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Getting to know someone usually requires at least a little conversation. But a new study suggests you can get a hint of an individual's personality through his or her scent alone. Participants in the study assessed, with some degree of accuracy, how outgoing, anxious or dominant people were after only taking a whiff of their clothes. The study is the first to test whether personality traits can be discerned through body odor While the match-up between responses by the judges and the judged were not perfect, they do suggest that, when forming a first impression, we take into account a person's smell , as well as visual and audible cues to their personality traits, the researchers said.
by David Johnson Like death and taxes, there is no escaping color . It is ubiquitous.
You've likely heard that body language accounts for up to 55% of how we communicate, but reading non-verbal cues isn't just about broad strokes. The same gesture can indicate a number of different things depending on context. In this post, we're going to take a look at three common situations in which non-verbal cues are especially important—detecting lies, going on a date, and interviewing for a job—then explain how to interpret body language more accurately so that you can read between the lines when a person's words aren't necessarily conveying the way that they honestly feel. We lie a lot.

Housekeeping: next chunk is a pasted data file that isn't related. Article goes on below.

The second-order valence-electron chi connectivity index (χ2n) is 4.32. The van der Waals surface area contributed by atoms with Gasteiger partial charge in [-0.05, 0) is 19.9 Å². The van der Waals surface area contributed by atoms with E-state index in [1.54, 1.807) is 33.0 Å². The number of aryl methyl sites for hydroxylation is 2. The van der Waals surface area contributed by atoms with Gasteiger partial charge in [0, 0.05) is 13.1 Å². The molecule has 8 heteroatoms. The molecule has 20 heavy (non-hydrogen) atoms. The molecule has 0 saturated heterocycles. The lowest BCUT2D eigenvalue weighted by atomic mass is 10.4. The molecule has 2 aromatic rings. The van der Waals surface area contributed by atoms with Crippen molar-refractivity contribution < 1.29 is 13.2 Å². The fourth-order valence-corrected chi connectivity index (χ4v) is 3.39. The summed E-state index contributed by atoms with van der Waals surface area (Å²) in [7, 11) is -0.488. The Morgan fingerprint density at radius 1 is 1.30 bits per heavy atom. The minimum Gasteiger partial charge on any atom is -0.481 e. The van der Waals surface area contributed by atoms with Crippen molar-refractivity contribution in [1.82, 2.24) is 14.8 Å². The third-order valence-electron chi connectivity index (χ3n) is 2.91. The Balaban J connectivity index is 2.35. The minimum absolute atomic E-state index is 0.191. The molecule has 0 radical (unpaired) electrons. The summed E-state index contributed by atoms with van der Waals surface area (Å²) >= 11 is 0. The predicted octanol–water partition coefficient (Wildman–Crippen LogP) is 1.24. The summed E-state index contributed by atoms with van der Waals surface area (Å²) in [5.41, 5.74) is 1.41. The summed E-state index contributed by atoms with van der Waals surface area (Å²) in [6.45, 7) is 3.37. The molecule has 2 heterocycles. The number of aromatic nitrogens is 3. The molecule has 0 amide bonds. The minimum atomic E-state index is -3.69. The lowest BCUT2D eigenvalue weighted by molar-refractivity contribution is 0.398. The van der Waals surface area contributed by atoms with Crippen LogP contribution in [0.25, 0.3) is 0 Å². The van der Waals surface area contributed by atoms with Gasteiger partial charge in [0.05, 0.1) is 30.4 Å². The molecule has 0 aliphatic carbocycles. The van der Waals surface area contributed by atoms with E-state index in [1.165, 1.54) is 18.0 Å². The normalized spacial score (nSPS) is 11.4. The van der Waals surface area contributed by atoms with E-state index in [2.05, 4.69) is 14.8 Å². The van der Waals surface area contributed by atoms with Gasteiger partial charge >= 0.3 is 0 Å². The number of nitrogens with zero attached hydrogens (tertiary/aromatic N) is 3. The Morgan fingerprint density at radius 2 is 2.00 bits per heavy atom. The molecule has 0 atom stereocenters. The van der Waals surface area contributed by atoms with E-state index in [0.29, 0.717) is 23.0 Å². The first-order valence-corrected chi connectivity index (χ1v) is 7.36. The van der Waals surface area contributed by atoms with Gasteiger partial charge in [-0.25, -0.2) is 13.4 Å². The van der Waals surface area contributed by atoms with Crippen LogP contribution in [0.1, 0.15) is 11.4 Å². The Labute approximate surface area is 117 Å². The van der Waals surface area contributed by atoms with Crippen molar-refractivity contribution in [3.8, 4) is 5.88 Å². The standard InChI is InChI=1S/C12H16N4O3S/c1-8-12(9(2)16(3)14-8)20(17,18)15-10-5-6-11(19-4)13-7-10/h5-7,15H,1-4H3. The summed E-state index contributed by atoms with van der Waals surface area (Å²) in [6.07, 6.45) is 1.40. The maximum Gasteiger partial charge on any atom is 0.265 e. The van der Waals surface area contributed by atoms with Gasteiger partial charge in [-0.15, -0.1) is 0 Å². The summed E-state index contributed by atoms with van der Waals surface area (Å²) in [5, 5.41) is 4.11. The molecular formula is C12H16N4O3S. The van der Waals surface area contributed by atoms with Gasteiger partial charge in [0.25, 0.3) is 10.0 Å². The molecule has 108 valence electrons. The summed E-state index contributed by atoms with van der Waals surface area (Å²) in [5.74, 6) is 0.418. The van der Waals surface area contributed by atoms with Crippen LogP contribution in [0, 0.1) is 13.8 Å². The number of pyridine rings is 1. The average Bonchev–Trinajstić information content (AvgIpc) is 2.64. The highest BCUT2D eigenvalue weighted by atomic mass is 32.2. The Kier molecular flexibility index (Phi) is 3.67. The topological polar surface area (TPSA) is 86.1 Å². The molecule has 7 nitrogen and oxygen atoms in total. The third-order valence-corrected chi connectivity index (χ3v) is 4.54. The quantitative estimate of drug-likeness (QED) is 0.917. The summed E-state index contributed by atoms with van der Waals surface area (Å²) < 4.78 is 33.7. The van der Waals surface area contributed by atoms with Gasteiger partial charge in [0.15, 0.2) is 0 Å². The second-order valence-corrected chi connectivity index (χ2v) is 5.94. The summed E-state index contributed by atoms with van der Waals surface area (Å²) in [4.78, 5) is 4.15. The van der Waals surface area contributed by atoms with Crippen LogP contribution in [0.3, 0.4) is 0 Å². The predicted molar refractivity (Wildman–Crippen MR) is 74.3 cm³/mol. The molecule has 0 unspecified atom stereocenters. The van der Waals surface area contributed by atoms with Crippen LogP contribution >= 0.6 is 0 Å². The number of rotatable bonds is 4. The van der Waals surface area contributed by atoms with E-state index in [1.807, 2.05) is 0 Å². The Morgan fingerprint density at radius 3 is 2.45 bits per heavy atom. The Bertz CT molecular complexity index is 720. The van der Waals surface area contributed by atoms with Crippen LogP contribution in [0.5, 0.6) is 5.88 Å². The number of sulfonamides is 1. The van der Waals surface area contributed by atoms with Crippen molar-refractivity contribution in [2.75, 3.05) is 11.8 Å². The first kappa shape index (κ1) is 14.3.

Art by Laetitzia As we all know, communication is essential in society. Advancements in technology have transformed the way that we correspond with others in the modern world. We live in an era when launching apps, using an online QR code generator for immediate information, following turn-by-turn map navigation on our phones, and microblogging with tweets and instant photos have become the norm. Because of the constant buzz in our technological world, it's easy to forget how important communicating face-to-face is. When conversing old-school style, it's not only speech we verbalize that matters, but what our nonverbal gestures articulate as well.
You are not who you think you are. Your personality and identity is significantly more malleable than you realize. With a few simple tricks, you can exploit your brain's innate functionality to change just about anything about yourself.